Is not the problem our failure to understand belief as a term that operates as part of a folk psychology? Like so many other methodological and theoretical issues in our field, the problem is treating a local folk concept–local to the world in which the vast majority of scholars of religion have themselves been raised and educated–as if it was cross-culturally useful and ontologically solid: just because you and I walk around thinking we have beliefs, intentions, meanings, identity, experiences, faith, feelings, sentiments, etc. etc., and that they are real and cause other things to happen (pollsters are constantly asking how our beliefs shape our actions), doesn’t mean we actually do, when those claims (aside: as rightly identified by Liam–we’re talking about claims, which are social, historical, public, etc.) are themselves examined.

    • Avatar
      JDF Tuckett says:

      Could you clarify a couple of things for me just so I don’t misread you and say something stupid:

      Are you denying that we have beliefs, intentions, meanings, etc.? Or, are you denying that beliefs, intentions, meanings, etc. cause other things to happen?

      How are you using intentions and meanings? I have taken you to be using “intentions” in the sense of motives rather than the phenomenological sense of consciousness being “conscious of”. And I have read your use “meaning” in the existential sense of X having significance to the person rather than as a synonym for definition.

  3. Avatar
    Russell McCutcheon says:

    Of course I have beliefs. And intentions. And meanings in my intentions. And desires encoded in meanings encoded in intentions… But the question is: In saying what I’ve just said, am I talking as a scholar/scientist or am I talking folk psychology that circulates as commonsense in my in-group? And if the latter, then what’s at stake in elevating that language to ontological status (“Are you denying that we have beliefs…?”), to a cross-cultural universal? If the latter–since we, as scholars, have to use language of course and we have to work with the one that is at hand usually–then does it need tweaking, theorizing, redescription if we, again as scholars, are going to start talking about beliefs, and meanings, and intentions, and experiences, and faith, and….? After all, “mana” was once a commonsense folk category of an ethnographically specific group (as we are ourselves, of course) but I assume we’d think it silly to ontologize it and universalize it, no? So what of “belief”?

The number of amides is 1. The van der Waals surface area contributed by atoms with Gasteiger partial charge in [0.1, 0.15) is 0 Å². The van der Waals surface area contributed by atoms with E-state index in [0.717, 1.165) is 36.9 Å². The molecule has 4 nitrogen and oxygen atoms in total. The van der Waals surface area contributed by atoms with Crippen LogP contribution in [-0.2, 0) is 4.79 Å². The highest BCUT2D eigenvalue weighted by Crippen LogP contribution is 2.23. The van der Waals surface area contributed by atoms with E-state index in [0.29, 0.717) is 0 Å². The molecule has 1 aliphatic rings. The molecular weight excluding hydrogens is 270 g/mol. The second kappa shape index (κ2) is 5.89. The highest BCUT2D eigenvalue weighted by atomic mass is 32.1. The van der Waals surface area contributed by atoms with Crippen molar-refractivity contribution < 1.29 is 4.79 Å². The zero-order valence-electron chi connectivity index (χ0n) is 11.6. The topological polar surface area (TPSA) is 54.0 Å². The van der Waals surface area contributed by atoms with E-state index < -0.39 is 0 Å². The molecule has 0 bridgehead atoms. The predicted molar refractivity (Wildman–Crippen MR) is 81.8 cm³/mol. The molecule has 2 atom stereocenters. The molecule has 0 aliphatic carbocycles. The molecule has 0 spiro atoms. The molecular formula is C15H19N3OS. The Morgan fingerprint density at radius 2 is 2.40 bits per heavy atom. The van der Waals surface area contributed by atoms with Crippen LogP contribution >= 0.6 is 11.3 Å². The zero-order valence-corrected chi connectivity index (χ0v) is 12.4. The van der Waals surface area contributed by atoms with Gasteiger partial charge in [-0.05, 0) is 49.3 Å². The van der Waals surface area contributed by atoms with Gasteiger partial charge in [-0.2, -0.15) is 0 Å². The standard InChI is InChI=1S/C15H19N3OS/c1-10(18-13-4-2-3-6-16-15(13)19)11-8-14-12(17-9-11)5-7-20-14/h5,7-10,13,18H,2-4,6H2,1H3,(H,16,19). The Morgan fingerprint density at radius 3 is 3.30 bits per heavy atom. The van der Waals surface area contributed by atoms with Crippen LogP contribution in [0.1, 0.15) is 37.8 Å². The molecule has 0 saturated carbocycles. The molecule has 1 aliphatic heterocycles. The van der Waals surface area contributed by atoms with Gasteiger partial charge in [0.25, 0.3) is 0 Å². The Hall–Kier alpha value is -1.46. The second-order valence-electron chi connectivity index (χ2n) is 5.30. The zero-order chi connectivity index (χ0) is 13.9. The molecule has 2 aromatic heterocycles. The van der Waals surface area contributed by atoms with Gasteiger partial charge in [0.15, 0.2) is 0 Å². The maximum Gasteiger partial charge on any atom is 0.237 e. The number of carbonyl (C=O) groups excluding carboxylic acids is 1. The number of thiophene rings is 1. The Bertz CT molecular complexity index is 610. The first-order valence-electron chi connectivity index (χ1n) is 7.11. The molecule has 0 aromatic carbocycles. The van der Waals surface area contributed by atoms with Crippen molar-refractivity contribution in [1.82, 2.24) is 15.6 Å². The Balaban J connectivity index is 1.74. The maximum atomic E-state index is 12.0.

• Avatar
      JDF Tuckett says:

      When I speak as the scientist this entails that I use the language appropriate to the province of meaning that we call Social Science. Following Alfred Schutz in this regard it must be admitted that this province is somewhat derivative of the natural attitude, in that most of the language we have is, as you say, drawn from the commonsense language at hand. However, the scientist uses these words in ways that are specific to this province of meaning. In this respect he must be absolutely clear in how he is using the term so that if he is using it in a different sense as it is used in commonsense discourse it is not confused with that usage.

      Take “meaning” for example. How I use meaning as a phenomenologist may be called the existential interpretation. To say that something has meaning is to say that the thing in question either draws or repels the person. In Scheler’s parlance this is to say that something is meaningful if it affects my experience. Insofar as you were speaking as a scholar before, i.e. speaking within the Social Science province of meaning, you were incorrect to say “desires encoded in meaning” which suggests that desire is logically prior to meaning. In fact the converse is the case, something must have meaning before I can have a desire toward it. It is logically impossible to desire a thing that has no meaning. However, draw and desire are not synonymous in this regard. If x repels me (has negative meaning) I may nevertheless desire x insofar as I wish to turn it into something alluring. More specifically I desire x2 but as I am present with x1 I must act upon it to change it.